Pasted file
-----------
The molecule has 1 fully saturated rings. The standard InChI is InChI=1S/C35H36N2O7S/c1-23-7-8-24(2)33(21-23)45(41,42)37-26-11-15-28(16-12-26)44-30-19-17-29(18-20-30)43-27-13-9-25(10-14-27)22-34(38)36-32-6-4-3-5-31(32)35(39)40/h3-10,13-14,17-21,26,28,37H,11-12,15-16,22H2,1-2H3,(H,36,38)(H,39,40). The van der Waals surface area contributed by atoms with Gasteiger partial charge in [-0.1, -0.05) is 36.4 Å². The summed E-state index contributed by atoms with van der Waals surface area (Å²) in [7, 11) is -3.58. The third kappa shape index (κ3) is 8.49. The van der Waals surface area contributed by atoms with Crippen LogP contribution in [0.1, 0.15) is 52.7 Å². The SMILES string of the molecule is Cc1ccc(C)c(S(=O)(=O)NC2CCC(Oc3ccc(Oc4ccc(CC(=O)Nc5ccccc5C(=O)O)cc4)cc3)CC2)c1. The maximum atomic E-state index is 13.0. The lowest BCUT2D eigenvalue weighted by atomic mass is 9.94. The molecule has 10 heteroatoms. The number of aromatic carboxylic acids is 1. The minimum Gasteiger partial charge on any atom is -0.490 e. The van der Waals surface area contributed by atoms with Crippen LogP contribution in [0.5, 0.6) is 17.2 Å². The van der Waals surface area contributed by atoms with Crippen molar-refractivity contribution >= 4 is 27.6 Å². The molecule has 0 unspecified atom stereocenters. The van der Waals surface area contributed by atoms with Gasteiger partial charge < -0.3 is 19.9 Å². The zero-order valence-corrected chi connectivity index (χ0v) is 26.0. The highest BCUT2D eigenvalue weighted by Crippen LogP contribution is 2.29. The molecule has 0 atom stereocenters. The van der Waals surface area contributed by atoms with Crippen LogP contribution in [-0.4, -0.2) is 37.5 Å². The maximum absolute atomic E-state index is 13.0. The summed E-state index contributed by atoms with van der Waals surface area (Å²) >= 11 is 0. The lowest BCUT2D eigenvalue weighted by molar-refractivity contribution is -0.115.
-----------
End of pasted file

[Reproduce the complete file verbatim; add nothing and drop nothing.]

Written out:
The molecule has 1 fully saturated rings. The standard InChI is InChI=1S/C35H36N2O7S/c1-23-7-8-24(2)33(21-23)45(41,42)37-26-11-15-28(16-12-26)44-30-19-17-29(18-20-30)43-27-13-9-25(10-14-27)22-34(38)36-32-6-4-3-5-31(32)35(39)40/h3-10,13-14,17-21,26,28,37H,11-12,15-16,22H2,1-2H3,(H,36,38)(H,39,40). The van der Waals surface area contributed by atoms with Gasteiger partial charge in [-0.1, -0.05) is 36.4 Å². The summed E-state index contributed by atoms with van der Waals surface area (Å²) in [7, 11) is -3.58. The third kappa shape index (κ3) is 8.49. The van der Waals surface area contributed by atoms with Crippen LogP contribution in [0.1, 0.15) is 52.7 Å². The SMILES string of the molecule is Cc1ccc(C)c(S(=O)(=O)NC2CCC(Oc3ccc(Oc4ccc(CC(=O)Nc5ccccc5C(=O)O)cc4)cc3)CC2)c1. The maximum atomic E-state index is 13.0. The lowest BCUT2D eigenvalue weighted by atomic mass is 9.94. The molecule has 10 heteroatoms. The number of aromatic carboxylic acids is 1. The minimum Gasteiger partial charge on any atom is -0.490 e. The van der Waals surface area contributed by atoms with Crippen LogP contribution in [0.5, 0.6) is 17.2 Å². The van der Waals surface area contributed by atoms with Crippen molar-refractivity contribution >= 4 is 27.6 Å². The molecule has 0 unspecified atom stereocenters. The van der Waals surface area contributed by atoms with Gasteiger partial charge < -0.3 is 19.9 Å². The zero-order valence-corrected chi connectivity index (χ0v) is 26.0. The highest BCUT2D eigenvalue weighted by Crippen LogP contribution is 2.29. The molecule has 0 atom stereocenters. The van der Waals surface area contributed by atoms with Crippen LogP contribution in [-0.4, -0.2) is 37.5 Å². The maximum absolute atomic E-state index is 13.0. The summed E-state index contributed by atoms with van der Waals surface area (Å²) >= 11 is 0. The lowest BCUT2D eigenvalue weighted by molar-refractivity contribution is -0.115.